16. man if u ever watch the street fighter 2 victory series they said that the creator of martial arts was a Indian Buddhist guy called boddidarma and Ryu travel to china to learn the hado technique, I really belive with some facts that martial arts start on India and the suddenly travel to all the Asia, u can see the Muay Thai they have a lot of karate moves the Muay boran and the art of kicking is not on the occidental culture, the Greeks or Roman's don't kick like the Kung fu karate or Muay Thai or even taekyon kicks, I mean all this movements maybe have a lot of technology or wisdom that even martial artist masters ignore, of curde there's a lot of crsp but maybe on the mountains u will find a Pai Mei or a Ryu master.. so Ossu!

  17. Why do i feel like they are communicating using martial art movements even though sensei jesse don't know how to speak Chinese i think they can understand each other. Its like the martial arts are there language 😲 it really amazes me how they communicate while practicing 👏👏👏
    I miss this kind of videos 😭

  18. Super excited for the next episode and your journey to Yongchun Village tracing the legend of Fang Qiniang. 🙂

  19. ну так а реальный бой-то будет, не? Чем ручками размахивать с умным лицом.

  20. (Sorry for the rant below – it plainly got away from me – but was inspired by your excellent exploratory video 😀

    One of my primary neijia arts teachers was previously a karate competitor in Japan in the 60's and 70's and was one of the few Westerners starting soon after 1977 to go where you've been in this vid and where you're apparently going from there. He said learning Fujian ("Fukien" etc.) Crane and other styles really brought his game up in karate. Though later he went pure Chinese neijia which is my primary interest these days too. But this kind of vid is a TRUE martial knowledge and history journey I really respond to – whatever the arts involved. And the origins of these connected arts you're looking at culturally and historically, connecting China to Okinawa to Japan and the rest of the karate world, is fascinating to MANY of us – regardless of the arts we're presently practicing.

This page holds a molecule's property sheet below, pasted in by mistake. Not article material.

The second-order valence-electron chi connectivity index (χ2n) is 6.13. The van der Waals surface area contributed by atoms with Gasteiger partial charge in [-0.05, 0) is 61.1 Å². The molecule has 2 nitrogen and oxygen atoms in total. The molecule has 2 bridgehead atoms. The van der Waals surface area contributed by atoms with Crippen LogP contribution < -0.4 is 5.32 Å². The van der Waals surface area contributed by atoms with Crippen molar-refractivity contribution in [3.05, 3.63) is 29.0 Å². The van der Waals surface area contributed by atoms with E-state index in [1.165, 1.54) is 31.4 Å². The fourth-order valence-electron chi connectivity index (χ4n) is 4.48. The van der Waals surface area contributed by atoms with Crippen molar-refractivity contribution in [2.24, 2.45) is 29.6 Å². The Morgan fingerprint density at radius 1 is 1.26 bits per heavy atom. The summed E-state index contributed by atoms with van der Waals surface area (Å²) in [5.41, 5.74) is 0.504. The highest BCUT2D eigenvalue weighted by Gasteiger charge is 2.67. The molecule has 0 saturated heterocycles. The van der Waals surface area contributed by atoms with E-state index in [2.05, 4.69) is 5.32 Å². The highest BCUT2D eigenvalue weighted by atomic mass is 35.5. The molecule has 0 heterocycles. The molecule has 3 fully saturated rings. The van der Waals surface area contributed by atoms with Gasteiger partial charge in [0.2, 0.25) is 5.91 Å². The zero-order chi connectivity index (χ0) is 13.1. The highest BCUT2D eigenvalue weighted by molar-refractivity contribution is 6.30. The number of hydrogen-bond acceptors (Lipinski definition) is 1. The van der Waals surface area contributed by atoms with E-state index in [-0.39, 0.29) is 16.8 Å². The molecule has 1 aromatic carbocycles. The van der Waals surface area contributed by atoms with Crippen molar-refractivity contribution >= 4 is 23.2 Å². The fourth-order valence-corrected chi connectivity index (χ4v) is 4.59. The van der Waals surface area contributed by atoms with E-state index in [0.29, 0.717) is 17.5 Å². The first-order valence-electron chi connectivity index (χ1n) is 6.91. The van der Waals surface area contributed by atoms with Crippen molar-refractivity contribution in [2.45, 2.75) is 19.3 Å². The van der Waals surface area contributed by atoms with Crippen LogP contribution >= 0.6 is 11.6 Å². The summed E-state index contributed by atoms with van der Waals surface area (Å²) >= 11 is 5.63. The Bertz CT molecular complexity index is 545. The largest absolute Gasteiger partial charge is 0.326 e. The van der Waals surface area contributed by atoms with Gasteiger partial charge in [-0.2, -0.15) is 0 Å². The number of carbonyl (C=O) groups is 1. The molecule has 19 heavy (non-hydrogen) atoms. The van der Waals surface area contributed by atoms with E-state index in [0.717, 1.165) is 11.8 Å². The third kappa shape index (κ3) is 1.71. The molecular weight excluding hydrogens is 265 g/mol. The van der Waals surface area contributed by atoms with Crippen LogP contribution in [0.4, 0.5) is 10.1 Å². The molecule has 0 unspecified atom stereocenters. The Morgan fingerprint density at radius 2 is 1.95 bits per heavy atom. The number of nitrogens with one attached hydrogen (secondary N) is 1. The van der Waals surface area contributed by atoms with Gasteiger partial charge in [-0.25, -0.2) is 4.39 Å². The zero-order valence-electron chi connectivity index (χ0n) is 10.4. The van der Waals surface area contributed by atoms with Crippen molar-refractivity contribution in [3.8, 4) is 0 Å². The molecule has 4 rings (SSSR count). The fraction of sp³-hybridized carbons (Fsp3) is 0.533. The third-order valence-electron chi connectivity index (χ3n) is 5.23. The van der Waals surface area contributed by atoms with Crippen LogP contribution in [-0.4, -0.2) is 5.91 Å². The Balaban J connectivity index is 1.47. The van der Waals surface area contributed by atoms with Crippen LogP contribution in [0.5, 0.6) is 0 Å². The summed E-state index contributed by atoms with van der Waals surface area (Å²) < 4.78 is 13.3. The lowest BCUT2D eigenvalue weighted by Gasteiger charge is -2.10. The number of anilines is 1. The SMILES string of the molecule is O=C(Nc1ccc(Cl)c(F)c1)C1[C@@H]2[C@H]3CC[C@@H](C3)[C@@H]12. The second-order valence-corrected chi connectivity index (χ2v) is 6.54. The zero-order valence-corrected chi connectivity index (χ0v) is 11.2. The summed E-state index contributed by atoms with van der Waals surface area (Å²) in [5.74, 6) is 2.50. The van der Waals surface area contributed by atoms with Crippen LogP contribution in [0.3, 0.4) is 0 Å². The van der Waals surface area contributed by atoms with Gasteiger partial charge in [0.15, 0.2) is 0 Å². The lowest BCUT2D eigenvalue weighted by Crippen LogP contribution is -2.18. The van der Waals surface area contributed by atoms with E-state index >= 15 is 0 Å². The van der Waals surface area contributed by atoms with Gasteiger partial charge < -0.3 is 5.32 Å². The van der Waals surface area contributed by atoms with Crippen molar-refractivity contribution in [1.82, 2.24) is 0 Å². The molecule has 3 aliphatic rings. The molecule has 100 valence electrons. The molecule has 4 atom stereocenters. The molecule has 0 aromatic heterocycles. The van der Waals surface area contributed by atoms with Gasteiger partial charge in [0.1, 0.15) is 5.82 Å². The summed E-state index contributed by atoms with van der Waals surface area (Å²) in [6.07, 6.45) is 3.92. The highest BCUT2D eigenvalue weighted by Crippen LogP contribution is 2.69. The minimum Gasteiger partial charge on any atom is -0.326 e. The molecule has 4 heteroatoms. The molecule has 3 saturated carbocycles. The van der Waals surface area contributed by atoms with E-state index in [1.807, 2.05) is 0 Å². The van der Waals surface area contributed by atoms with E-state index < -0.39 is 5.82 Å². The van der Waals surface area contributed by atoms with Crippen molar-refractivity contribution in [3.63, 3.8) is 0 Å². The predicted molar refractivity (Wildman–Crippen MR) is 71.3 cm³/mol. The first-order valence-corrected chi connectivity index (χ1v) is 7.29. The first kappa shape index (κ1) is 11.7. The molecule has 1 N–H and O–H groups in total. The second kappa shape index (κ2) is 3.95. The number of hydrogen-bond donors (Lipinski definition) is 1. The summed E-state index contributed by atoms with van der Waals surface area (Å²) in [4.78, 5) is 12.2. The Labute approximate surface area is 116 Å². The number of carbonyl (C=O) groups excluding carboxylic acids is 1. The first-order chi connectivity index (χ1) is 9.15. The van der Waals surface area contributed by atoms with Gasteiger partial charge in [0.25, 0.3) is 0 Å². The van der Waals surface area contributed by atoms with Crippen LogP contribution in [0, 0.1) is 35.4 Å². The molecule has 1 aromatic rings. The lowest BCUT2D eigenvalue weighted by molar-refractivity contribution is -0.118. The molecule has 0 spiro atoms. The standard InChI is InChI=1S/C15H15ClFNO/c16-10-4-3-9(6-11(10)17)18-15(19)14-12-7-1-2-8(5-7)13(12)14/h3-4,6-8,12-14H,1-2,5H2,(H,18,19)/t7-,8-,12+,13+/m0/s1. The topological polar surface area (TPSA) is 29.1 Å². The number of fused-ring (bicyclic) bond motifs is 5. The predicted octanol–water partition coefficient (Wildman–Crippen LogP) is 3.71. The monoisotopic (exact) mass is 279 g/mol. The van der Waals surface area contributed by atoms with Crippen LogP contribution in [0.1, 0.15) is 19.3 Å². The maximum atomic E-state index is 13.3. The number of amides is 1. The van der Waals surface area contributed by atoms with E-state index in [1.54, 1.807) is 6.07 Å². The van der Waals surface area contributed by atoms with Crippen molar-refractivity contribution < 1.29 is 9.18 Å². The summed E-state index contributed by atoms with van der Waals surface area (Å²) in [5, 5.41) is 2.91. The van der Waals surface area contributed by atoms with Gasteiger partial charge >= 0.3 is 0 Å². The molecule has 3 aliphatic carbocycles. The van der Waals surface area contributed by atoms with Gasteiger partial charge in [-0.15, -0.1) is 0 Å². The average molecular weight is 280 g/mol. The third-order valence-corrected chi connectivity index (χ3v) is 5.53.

One perhaps interesting thing my teacher said was some of Crane's and other "hard school" forced breath and "stichomythic" tension with "snapping-jerking" movements, added more power mechanics to his Japanese style karate, (Goju, Shotokan etc.). He also said it made him kind of a "psycho", on a nervous system level, in sparring and competition. He had to go smoother and softer later in his breath, power, energy and "dissolving tension" mechanics he found in neijia to balance HIS particular "energy type", temperament etc. out. But then, to be blunt, he started out as an intense traumatized angry New Yorker who was high strung and prone toward high tension in his early martial career. "Different elements in some arts affect different temperaments differently," has been my experience too.

    Traditional "rurals" and/or local farmers, whether "fighting monks" or not, for example, perhaps originally from a naturally "slower calmer rural life", might've responded to some of these intense hard/soft or hard mechanics differently found in Fujian Crane and related schools organically developed among them – than others say from a "faster", "high stress", "high nervous energy", "modern" industrial city enviro – &/or with such a nature like my teacher originally came from AND had. To "balance his nature out" – he said he had to go "water school" and "soft" by first learning how to release fascia and other "involuntary" internal structures, eventually enabling him to re-condition himself internally with dissolving involuntary physical involuntary "ice hardness"' of lifelong tightened tissue, shortening ligament, tendons etc. – and later corresponding mind/mental/emotional levels, to a more dynamic "water dynamic to eventually a 'gas quality'" …as far as the Taoist metaphor goes about "dissolving" physical and "mind" tension" which "ironically" wastes energy in a fight with diminishing returns. This can allow more power, speed, "responsive micro motility" etc. from ground to head to be bounced, conducted and whipped around internally.